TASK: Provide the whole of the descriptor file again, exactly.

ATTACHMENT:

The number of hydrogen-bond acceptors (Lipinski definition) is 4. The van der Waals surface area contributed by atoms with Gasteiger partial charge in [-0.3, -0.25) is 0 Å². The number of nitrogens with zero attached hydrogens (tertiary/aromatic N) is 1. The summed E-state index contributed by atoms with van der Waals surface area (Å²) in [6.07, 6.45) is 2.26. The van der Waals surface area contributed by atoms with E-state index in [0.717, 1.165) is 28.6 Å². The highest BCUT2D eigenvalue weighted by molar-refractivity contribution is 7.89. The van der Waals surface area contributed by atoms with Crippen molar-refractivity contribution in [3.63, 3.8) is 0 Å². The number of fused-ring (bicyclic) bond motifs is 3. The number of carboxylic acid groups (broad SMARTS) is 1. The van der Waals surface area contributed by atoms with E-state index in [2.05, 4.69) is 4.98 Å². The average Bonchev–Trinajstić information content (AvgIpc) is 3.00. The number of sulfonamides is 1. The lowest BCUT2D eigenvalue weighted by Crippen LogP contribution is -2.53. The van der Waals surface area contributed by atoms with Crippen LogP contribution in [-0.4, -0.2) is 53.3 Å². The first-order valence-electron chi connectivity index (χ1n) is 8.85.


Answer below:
The number of hydrogen-bond acceptors (Lipinski definition) is 4. The van der Waals surface area contributed by atoms with Gasteiger partial charge in [-0.3, -0.25) is 0 Å². The number of nitrogens with zero attached hydrogens (tertiary/aromatic N) is 1. The summed E-state index contributed by atoms with van der Waals surface area (Å²) in [6.07, 6.45) is 2.26. The van der Waals surface area contributed by atoms with E-state index in [0.717, 1.165) is 28.6 Å². The highest BCUT2D eigenvalue weighted by molar-refractivity contribution is 7.89. The van der Waals surface area contributed by atoms with Crippen molar-refractivity contribution in [3.63, 3.8) is 0 Å². The number of fused-ring (bicyclic) bond motifs is 3. The number of carboxylic acid groups (broad SMARTS) is 1. The van der Waals surface area contributed by atoms with E-state index in [2.05, 4.69) is 4.98 Å². The average Bonchev–Trinajstić information content (AvgIpc) is 3.00. The number of sulfonamides is 1. The lowest BCUT2D eigenvalue weighted by Crippen LogP contribution is -2.53. The van der Waals surface area contributed by atoms with Crippen LogP contribution in [-0.4, -0.2) is 53.3 Å². The first-order valence-electron chi connectivity index (χ1n) is 8.85.